Using Semantic Commit Messages

I was recently exploring the world of monorepos and trying to see what tools were available for working with them. Many repos seem to use Lerna for this, at least in the node world, so I was reading the docs to learn more about it.

One of the nice things Lerna handles is package versioning, and there was a lot of talk about using semantic-release to automate this, which sounded really interesting in general. The idea is pretty simple; you make a small tweak to the way you write commit messages, and as a result, you can use tools to handle versioning and changelog generation.

For me, when I release something, I need to review all the changes since the last version, summarize them in a CHANGELOG file, and then decide if this is a patch, minor, or major release. It’s always manual, and usually pretty cumbersome so, removing that step is quite appealing.

So what does this look like? It’s pretty simple, you just add a prefix to your commit messages about what the commit does. For example, let’s say I’m adding some new feature to a CLI module that allows a new argument to be used. You’d write the commit as something like this:

feat: add -y flag to skip interactive prompts

The import part is the leading feat: part, short for feature. If you were fixing a bug, use the fix: prefix. For breaking changes, add BREAKING CHANGE to the message body. There’s also a chore: prefix for handling things like writing tests or development related changes.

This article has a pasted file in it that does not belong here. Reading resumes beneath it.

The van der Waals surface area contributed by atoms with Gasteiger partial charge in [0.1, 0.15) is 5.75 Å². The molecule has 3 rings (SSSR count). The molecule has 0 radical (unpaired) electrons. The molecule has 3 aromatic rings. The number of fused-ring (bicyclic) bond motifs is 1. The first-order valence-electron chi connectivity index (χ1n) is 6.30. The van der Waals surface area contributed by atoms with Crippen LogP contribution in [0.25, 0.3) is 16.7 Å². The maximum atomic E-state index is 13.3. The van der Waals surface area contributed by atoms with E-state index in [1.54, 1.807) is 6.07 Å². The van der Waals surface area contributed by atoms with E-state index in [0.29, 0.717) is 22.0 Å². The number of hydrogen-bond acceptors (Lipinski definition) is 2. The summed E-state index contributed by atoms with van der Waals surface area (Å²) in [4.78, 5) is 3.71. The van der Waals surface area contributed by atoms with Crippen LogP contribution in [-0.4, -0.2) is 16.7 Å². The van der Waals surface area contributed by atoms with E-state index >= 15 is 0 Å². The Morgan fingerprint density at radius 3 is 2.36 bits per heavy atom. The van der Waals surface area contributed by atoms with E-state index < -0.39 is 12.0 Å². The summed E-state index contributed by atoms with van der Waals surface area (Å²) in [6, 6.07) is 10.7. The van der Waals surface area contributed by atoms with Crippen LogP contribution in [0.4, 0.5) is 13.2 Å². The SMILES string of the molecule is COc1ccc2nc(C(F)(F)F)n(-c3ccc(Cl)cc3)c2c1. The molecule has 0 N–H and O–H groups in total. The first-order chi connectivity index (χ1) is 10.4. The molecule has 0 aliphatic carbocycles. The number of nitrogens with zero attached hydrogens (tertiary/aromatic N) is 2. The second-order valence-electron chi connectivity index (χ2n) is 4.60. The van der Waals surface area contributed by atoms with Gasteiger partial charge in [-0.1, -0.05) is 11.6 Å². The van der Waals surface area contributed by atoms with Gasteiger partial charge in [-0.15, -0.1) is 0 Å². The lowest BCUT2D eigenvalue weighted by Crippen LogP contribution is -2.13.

You can actually use whatever prefixes you want (the Angular repo uses a bunch of their own, and then configure the tools for the tags you’re using, but these are simple, seem pretty standard, and are easy to learn. They also map well to the semantic versioning rules, and this is why you can use tools to determine the version for the next release.

One thing to note is that following this convention doesn’t get in the way of other people, so you can start using this everywhere right now (unless you already have other commit message rules I guess…). And if you need to win over your co-workers, showing them how this small change can automate away some menial work would likely be pretty convincing.

Worried about enforcing these commit rules? Fear not, there are tools for that too, but keep in mind they are another small barrier for external contributors. Alternatively, if you are squash merging branches or pull requests, you can simple add the prefix and body message to the squash commit and not burden others.

So there you have it, semantic commits. It’s a simple idea that you can start using right now that can have some nice future benefits.